Tools
Typography

Eat the Peach, Pitch the Stone, but Save the Ball Mason Jar - Hoosier Evolution
Would you like to throw a stone at me?
Here, take all that’s left of my peach.
Blood-red, deep:
Heaven knows how it came to pass.
Somebody’s pound of flesh rendered up.
Wrinkled with secrets
And hard with the intention to keep them.
Why, from silvery peach-bloom,
From that shallow-silvery wine-glass on a short stem
This rolling, dropping, heavy globule?
I am thinking, of course, of the peach before I ate it. Peach - DH Lawrence
I live in peach country, northwest Indiana and southwest Michigan, and revel in the lucious fruit all summer long. The Peach is the Ava Gardner of fruit and it would damage a love-sick heart like Frank Sinatra’s with its tantalyzing flesh, alluring syrup and beguiling aroma. I can get huge, juicy and fragrant Michigan peaches from the weekly Farmer’s Market located at 8th Street & Washington every Saturday. These are tree ripened beauties for $.99 a pound, or $15 a bushel. The way I go through peaches between July and September the bushel would make sense, but I was never a thrifty gent. The peach appeals to the wastrel, the prodigal and the easily allured.
I would tear my Covid-19 Mask off, in front of Dr. Fauci and a squad of underfed, snarling Karens wearing I had Twenty Abortions T-Shirts, if offered a lush sun-rise colored Michigan peach and gnaw on it to the stone and wipe my chins with the PPI intended to arrest Covid dropplets.
I get allured. I devour peaches from July, until the supply runs dry and go fresh peach abstinent until next summer. I will eat canned and jarred peaches, which is like kissing a homely cousin, and dream of the return of Amish Peach Pies, Cabo’s Peach Smoothies, Peaches and Cream for breakfast and Fresh Peach Chutneys.
I am a lousy baker, but a pretty fair cook and peaches make a wonderful addition to pork and chicken dishes. My peach pies are unworthy of the fruit itself. A cobbler? Maybe. A Pie, or cake? Not a chance in hell. Peaches make great sauces and jellies and living in this Hoosier Heaven I am surrounded by Mason Jars.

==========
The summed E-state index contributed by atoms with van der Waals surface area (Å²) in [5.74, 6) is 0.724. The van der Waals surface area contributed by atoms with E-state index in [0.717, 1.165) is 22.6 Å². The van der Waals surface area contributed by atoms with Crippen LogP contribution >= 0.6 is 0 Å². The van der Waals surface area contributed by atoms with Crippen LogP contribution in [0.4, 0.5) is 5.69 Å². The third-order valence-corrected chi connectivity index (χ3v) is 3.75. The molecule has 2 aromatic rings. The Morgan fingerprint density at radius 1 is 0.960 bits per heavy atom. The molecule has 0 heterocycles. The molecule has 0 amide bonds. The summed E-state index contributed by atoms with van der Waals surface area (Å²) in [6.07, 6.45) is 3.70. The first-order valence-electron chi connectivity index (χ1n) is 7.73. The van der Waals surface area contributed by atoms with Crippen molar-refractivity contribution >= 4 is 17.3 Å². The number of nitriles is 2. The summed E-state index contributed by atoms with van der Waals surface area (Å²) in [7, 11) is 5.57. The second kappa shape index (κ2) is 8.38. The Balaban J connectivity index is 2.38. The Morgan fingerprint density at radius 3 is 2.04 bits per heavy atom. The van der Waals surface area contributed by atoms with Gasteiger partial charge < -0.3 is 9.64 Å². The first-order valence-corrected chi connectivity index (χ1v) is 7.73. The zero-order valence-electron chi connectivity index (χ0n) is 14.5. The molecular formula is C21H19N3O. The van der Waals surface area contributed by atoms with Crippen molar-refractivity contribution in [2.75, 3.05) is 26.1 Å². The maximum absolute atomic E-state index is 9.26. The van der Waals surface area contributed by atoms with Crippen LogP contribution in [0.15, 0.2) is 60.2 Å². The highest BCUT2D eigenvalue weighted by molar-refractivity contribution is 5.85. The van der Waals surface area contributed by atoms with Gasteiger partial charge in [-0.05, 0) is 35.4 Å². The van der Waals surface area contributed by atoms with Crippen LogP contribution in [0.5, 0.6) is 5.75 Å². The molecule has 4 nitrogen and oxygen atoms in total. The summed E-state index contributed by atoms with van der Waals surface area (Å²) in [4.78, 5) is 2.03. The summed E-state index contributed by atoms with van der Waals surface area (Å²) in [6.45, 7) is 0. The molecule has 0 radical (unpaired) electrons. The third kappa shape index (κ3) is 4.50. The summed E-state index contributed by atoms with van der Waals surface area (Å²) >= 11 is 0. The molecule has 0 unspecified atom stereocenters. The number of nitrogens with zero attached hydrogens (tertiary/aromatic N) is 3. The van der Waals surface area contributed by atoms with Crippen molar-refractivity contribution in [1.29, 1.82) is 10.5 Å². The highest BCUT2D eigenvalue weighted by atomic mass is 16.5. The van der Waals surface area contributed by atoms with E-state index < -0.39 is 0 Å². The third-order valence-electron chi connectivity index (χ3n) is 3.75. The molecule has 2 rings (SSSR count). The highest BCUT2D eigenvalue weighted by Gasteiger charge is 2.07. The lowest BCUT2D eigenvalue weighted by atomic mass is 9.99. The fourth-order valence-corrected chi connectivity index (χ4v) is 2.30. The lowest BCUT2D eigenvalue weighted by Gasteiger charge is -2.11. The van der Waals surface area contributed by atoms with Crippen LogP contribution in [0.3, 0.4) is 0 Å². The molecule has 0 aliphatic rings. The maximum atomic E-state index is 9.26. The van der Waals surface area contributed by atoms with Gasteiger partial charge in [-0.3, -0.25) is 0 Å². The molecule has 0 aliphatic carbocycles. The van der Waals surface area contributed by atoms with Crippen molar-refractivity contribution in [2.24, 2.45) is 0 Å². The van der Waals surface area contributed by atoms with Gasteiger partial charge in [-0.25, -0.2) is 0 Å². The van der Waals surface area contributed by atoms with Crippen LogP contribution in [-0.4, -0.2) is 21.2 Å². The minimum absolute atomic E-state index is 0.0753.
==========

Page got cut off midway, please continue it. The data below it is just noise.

I have put up peaches. They never seem to live long enough to get par-boiled, peeled and sliced for the Bell Mason Jar.
The Ball Mason jar was born in Buffalo New York, but moved to Muncie, Indiana, in 1889. The glass blown to make the iconic green tinted glass jars came from the sands of now vanished Hoosier Slide right here in Michigan City,Indiana. The Hoosier Slide was over 200 feet at its peak and dominated the lakeshore, until the sands sent by the rail-car load to Ball in Muncie erased the dune from the shorescape 100 years ago. Ubi Sunt?
Well, many of those jars, bottles, ashtrays and glassy geegaws returned to the Lake and now are returning to the shore as indigenous jewelry which is sold by Michigan City Dunebillies in the many high-end Yuppie Shoppes for Fine People of Illinois (FIPS) on Franklin Street and near Lighthouse Mall.
Lake Michigan Beach Glass is formed by the undulating waves and time from glass bottles tossed into the Lake by idiots for generations. These are beautiful local artifacts that smart locals sell to the Fine People of Illinois for up $65 per collection. God beat all of us to recycling. When an idiot tossed his Old Dutch Root Beer Bottle, a Drewerys, a Green River, or an empty Ball Mason Jar into the foamy lquid of Lake Michigan, God began setting Nature to its task. “ LO, make some Beach Glass for generations upon generation, while a I Smote this Yamhead’s ass!”
And it came to pass!
So, a few decades ago some Yamhead walking along the Lighthouse wall polished off a pint of peaches and tosses his Ball Mason jar into the mighty waves of Lake Michigan and then force and matter come together to make beautiful beach glass.
The great-grand daughters of the said Yamhead take the South Shore Line from their hipster homestead in Streeterville on the Mag Mile, in order to play at the Blue Chip Casino and win a hundo-a piece on the slots. They take their boodle to Franklin Street and buy beach glass that originated when the grand-Yamhead was too lazy to take his Ball Mason Jar home or find a proper recpticle,
The girls spend the last $20 on a bushel of Peaches at the market, then, they heft the fruit aboard the South Shore Lines for the long trek back to Streeterville. Peaches, to glass, to beach glass. Science, kids! Everyone loves science.
I love peaches and Mason jars.